A few months ago I sat down at a festive gathering with friends, and a seven year old walked up to me asking if I’d like to do some puzzles. Five puzzles and several hours later, I was emphatically invited by her to her own sleepover.
I’m kind of a natural with kids — I feel like they gravitate to me like ducklings to a pond. I think it’s something to do with the fact I still eat cake for breakfast. I think it’s also something to do with the fact it never occurred to me I might not be able to interact and connect with children.
I think that’s the key to a lot of things in life.
When it doesn’t occur to you that you might not be able to write a book, or draw a comic, or give a presentation, the mental road-block that seems to sit in front of most of us every day disappears. When it doesn’t occur to you to fear or doubt yourself, there is no doubt.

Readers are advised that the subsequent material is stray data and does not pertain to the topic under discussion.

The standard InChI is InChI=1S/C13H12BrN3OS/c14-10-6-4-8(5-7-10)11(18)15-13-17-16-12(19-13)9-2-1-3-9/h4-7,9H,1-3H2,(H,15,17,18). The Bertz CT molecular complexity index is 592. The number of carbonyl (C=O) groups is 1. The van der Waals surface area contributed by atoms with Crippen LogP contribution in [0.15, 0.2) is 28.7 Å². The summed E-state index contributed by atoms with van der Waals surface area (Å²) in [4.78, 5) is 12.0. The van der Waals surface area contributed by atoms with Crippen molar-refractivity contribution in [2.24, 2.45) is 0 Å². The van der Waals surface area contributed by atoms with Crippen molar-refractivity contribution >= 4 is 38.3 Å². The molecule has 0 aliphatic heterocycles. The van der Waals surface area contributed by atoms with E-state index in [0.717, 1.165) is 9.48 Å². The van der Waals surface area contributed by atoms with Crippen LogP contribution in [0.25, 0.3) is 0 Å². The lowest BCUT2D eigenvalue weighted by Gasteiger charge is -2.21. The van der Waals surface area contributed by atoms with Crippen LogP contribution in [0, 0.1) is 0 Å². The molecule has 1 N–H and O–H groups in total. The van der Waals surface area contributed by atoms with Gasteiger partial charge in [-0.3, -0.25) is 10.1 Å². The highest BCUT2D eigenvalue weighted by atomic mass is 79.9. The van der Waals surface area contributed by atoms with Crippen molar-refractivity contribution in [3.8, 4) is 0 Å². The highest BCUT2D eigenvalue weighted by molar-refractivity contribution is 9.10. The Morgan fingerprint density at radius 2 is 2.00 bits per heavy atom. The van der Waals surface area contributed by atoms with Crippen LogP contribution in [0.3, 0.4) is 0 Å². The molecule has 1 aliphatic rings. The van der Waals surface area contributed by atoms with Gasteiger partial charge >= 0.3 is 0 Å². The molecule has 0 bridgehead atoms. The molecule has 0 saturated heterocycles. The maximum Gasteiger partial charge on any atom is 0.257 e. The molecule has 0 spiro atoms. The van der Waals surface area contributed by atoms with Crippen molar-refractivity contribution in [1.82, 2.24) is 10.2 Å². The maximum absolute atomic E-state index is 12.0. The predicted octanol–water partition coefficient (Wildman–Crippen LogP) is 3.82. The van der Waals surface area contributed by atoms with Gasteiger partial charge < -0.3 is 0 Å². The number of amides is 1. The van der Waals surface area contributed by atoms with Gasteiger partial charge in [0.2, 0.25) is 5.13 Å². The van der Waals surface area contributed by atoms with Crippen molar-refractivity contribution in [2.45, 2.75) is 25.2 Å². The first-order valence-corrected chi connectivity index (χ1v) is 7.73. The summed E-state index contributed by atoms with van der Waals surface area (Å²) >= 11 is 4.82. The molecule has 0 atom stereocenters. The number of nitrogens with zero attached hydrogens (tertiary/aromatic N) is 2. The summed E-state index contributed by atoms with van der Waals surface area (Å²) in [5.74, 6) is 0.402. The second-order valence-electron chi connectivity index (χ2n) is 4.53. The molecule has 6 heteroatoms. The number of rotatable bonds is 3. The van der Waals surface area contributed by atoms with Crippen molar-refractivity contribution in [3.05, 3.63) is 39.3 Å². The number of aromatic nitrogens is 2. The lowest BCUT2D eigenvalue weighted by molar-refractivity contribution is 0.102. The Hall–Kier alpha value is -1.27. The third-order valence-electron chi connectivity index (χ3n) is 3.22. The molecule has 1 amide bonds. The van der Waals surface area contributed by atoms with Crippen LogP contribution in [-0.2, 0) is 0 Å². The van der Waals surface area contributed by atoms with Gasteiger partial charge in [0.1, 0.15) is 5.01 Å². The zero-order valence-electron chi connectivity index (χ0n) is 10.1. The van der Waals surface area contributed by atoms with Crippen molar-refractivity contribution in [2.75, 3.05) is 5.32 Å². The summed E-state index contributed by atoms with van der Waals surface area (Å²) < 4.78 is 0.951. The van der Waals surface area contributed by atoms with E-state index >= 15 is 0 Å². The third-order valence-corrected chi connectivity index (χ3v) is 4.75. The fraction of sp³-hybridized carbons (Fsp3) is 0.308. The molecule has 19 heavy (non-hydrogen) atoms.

Sometimes doubts help ground us, sure, but I know I’m at my happiest when I’m sat doing things it wouldn’t occur to me to have doubts about.
A lot of the time we don’t have doubts about filling a kettle or working the toaster in the mornings, so maybe we shouldn’t have so many doubts about things like writing.
You can do this. You’ve done this before. You’ve been going through the motions in some way or another for just as long as you’ve been doing other adult things like working a microwave or spelling your name in alphabetti spaghetti. And just like there came a day when you didn’t need help using the cooker, there’ll be a day you won’t notice the doubts so much when writing.
They’ll sneak in, they always do, but you’ll be confident enough to hush them with a simple: “I got this.”
How do you deal with doubts?
This post is part of Alex Cavanuagh’s Insecure Writer’s Support Group, a once a month posting of doubts, fears, and confusions among friends.